Exploring Borneo’s Mulu Caves at Gunung Mulu National Park

Posted by - March 17, 2016 | Category: Asia, Escapes, Malaysia

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The blisters will fade, but the memories will last. That’s what I keep telling myself as I hike through the Mulu Caves at Gunung Mulu National Park…in flip flops. Eighteen kilometres in flip flops that day to be exact (thank-you Samsung S Health app for keeping track.) Up stairs and down stairs, across slippery rocks and through tight quarters, with nothing but a thin layer of plastic between my feet and the bat guano (that’s bat shit for the lucky uninitiated.) I had misread the Mulu Caves tour package program, thinking we were to spend a leisurely day on the river instead.

Still it was well worth the blisters.

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Because of its high biodiversity, Gunung Mulu National Park is a UNESCO World Heritage Site.

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I’ve been to Borneo before, but only manage to see a bunch of frogs. It doesn’t take long after you enter the park to see Mother Nature’s myriad of creatures in their full splendor.

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Stay close to your tour guide — he’ll see much more than you’ll be able to spot on your own.

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But keep your eyes peeled too — lots of critters inhabit the thick jungle here.

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The big draws for most visitors to Gunung Mulu National Park are Deer Cave and Lang Cave.

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Many come to Gunung Mulu National Park and the Mulu Caves for the bats. Hundreds of thousands of the winged-creatures inhabit the caves and the trees of the park itself.

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For a truly unique experience, stick around at the end of your Mulu Caves tour to see the bat migration. Hundreds of thousands of bats exit Deer Cave each afternoon between 5:00pm and 7:00pm (if the weather is good) before darkness hits, heading out to terrorize women and small children in the nearby village. (Joking. They just head out to the trees to find food.)

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Deer Cave is probably the most impressive of the caves at Gunung Mulu National Park. With over 2 kilometres of cave passages, Deer Cave is the largest cave system in the world. The height and width at its smallest point is 90 metres.

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The pathway through the cave loops around to what’s known as The Garden of Eden. An area of lush vegetation within the cave itself, made possible by a large opening above.

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Can you see the outline of Abraham Lincoln? He guards the north entrance to the cave.

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And is it just me, or can you spot Alfred Hitchcock’s profile in this photo?

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The Garden of Eden

Travel Tips for Mulu Caves and Gunung Mulu National Park

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  • Bring ear plugs. Not for Mulu Caves themselves but for your accommodation at night. You’ll be basically in the middle of a jungle, and those critters do like to make their presence known at all hours of the night.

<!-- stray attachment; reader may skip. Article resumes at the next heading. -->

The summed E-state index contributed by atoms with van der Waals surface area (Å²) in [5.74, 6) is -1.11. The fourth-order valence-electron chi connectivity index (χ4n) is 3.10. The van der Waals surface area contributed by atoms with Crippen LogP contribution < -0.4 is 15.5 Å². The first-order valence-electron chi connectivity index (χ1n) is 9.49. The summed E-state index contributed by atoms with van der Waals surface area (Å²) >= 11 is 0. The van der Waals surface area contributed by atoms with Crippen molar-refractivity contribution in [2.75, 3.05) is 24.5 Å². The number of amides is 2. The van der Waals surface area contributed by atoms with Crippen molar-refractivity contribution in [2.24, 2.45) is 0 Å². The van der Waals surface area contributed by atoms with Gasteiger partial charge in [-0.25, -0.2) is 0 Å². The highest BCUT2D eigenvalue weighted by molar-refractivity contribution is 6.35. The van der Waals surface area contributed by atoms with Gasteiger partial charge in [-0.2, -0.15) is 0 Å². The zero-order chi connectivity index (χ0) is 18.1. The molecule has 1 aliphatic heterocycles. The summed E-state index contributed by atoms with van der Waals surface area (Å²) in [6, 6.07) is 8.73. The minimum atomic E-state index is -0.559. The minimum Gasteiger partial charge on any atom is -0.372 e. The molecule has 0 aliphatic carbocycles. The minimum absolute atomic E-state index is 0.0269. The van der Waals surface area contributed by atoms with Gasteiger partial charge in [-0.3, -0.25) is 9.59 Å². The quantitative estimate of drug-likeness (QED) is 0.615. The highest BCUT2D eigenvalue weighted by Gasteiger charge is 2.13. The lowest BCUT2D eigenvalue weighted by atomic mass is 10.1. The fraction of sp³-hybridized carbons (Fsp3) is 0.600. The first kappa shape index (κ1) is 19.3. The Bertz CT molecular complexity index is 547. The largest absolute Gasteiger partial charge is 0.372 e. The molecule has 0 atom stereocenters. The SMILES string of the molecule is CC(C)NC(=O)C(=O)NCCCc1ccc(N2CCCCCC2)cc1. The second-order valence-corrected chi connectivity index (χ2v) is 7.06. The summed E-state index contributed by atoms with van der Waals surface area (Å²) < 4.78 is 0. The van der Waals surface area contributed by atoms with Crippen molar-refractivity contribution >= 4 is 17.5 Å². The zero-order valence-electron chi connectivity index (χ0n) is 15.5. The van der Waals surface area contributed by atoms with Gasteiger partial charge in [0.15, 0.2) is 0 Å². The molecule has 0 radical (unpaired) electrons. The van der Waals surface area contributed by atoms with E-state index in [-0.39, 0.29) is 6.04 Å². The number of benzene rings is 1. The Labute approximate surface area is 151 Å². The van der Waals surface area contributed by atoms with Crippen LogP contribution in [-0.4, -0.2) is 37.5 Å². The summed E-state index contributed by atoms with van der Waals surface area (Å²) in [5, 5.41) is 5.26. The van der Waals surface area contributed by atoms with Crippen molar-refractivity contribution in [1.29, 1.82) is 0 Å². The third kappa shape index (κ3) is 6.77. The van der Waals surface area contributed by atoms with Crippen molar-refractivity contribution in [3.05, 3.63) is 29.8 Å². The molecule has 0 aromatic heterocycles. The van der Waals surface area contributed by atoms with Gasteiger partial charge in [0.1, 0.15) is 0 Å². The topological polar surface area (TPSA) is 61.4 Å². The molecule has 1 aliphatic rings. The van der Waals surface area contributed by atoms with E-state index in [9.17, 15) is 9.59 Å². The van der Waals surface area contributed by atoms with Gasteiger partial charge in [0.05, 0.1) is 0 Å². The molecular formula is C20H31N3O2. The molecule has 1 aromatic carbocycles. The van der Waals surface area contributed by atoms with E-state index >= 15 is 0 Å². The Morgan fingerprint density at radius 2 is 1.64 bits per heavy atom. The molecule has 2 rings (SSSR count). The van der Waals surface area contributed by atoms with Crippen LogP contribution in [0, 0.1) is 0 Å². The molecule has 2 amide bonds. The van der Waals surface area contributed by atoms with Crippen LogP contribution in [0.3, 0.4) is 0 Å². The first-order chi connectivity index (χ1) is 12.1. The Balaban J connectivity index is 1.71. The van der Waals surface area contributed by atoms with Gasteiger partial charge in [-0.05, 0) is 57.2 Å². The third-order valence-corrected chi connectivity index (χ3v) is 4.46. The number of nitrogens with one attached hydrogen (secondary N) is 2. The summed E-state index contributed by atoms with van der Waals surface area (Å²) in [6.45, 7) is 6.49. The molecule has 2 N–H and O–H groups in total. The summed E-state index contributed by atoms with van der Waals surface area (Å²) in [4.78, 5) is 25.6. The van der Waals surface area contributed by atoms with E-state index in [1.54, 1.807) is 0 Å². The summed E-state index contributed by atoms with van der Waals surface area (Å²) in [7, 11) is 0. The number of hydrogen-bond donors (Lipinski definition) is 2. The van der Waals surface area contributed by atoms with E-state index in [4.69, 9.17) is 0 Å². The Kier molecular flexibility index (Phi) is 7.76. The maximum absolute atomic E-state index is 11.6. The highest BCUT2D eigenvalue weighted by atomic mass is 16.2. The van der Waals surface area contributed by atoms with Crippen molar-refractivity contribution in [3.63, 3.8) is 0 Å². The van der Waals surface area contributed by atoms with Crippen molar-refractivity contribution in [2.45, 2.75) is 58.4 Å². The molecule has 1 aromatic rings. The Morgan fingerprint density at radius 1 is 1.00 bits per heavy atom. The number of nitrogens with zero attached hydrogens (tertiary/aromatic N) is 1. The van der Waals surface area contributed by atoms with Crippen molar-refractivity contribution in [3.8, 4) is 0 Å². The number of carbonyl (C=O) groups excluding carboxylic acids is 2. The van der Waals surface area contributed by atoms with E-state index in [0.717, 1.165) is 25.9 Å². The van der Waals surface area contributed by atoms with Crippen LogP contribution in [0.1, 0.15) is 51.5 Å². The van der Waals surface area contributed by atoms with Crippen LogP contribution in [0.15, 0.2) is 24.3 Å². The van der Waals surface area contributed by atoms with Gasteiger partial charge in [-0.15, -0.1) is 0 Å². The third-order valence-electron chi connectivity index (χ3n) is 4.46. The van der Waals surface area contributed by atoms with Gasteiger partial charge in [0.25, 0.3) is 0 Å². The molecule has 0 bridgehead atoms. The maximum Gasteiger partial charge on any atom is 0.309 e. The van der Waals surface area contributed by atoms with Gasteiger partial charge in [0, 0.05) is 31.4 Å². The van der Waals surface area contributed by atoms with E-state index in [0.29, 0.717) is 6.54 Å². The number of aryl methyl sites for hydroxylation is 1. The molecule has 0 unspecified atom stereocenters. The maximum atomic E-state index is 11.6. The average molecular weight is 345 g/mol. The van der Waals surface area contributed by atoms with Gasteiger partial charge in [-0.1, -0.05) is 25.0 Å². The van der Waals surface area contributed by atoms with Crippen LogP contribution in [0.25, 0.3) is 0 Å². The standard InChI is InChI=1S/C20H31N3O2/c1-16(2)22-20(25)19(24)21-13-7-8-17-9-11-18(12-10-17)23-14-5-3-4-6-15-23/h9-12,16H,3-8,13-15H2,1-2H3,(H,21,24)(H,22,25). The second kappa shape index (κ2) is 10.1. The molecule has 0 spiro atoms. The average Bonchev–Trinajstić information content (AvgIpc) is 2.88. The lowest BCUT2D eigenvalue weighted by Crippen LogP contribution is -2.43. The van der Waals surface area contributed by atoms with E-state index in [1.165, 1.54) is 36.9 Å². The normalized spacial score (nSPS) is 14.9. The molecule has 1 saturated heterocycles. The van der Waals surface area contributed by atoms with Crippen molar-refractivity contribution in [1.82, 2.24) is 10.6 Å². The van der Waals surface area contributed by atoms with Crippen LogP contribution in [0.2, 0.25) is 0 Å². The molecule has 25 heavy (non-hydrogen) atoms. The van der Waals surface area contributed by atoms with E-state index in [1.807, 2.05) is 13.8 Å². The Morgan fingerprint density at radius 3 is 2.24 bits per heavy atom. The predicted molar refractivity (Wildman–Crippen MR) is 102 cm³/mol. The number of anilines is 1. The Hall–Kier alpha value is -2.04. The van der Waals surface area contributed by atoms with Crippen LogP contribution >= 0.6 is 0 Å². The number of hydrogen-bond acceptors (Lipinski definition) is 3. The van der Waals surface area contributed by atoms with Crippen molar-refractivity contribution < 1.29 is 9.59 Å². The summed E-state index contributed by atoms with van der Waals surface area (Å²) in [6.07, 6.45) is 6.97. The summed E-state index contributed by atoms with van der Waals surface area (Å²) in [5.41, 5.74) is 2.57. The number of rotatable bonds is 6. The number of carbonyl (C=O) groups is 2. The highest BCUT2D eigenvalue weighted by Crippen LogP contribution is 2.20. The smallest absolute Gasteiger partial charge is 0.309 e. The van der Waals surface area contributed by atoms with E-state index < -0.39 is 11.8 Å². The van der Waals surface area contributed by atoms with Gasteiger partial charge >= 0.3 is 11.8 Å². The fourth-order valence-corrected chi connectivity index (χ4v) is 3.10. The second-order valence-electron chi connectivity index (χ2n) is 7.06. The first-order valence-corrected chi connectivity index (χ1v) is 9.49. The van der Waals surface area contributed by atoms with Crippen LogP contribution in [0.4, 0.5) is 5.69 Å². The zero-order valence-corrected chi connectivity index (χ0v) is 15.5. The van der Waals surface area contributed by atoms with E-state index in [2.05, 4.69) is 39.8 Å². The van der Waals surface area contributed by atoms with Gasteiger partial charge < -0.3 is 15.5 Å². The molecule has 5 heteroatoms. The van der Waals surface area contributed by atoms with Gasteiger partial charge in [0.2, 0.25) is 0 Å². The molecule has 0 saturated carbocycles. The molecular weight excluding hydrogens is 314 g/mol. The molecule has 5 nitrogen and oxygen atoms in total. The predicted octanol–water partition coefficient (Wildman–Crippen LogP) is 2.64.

• Wear sturdy hiking shoes or boots. Or flip flips if you’re into blisters and bat guano covered feet.
  • A walking stick may also come in handy for some of those tight places if you have mobility challenges.
  • You’ll get a guide as part of your Mulu Caves tour package, and most of them are pretty knowledgeable. Remember that these guys make next to nothing, so tips are always appreciated.
  • Learn how to use your camera to take photos in dark interiors. Using a flash doesn’t do the caves justice, so even a small tripod might help for those long exposures. Just don’t lose your guide in the process. And don’t rely on your iPhone.
  • Stick around to see the bats fly overhead as the exit the cave in the late afternoon. It’s not as spectacular as some would suggest (I thought they’d be much closer to the ground instead of hundreds of feet up in the air) but it’s still a good way to unwind for a few minutes before the long trek back to the Gunung Mulu National Park entrance.
  • Bring a flashlight — you’ll need it not only to make your way through the dark caves, but also for the trek back to the park entrance to catch your bus. If you stick around for the bat migration in the late afternoon, it’ll start to get dark as you walk back the entrance.
  • Bring plenty of water. There is a small shop at the bat exit viewing area if you do run out though.
  • The entrance fee for Gunung Mulu National Park is very affordable — costing only RM 30 (about $7.40 USD) for a 5-day pass. This gives you unlimited access to the park and the Mulu Caves for 5 days.
  • If you’re not going on a Mulu Caves tour package, the price to access Deer Cave and Lang Cave is another RM 30 (in addition to the park entrance fee.) The price includes a tour guide.

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Have you been to Gunung Mulu National Park and the Mulu Caves?

escapes destination profile travel blog posts vintage compassNote: I was a guest of Tourism Malaysia during my time at Gunung Mulu National Park.

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7 comments - add one
  1. Great photo of the Abraham Lincoln rock profile! I definitely can see the resemblance. As for the Alfred Hitchcock photo, I supposed there is some sort of resemblance there. Unfortunately, it isn’t as obvious as the Lincoln profile.

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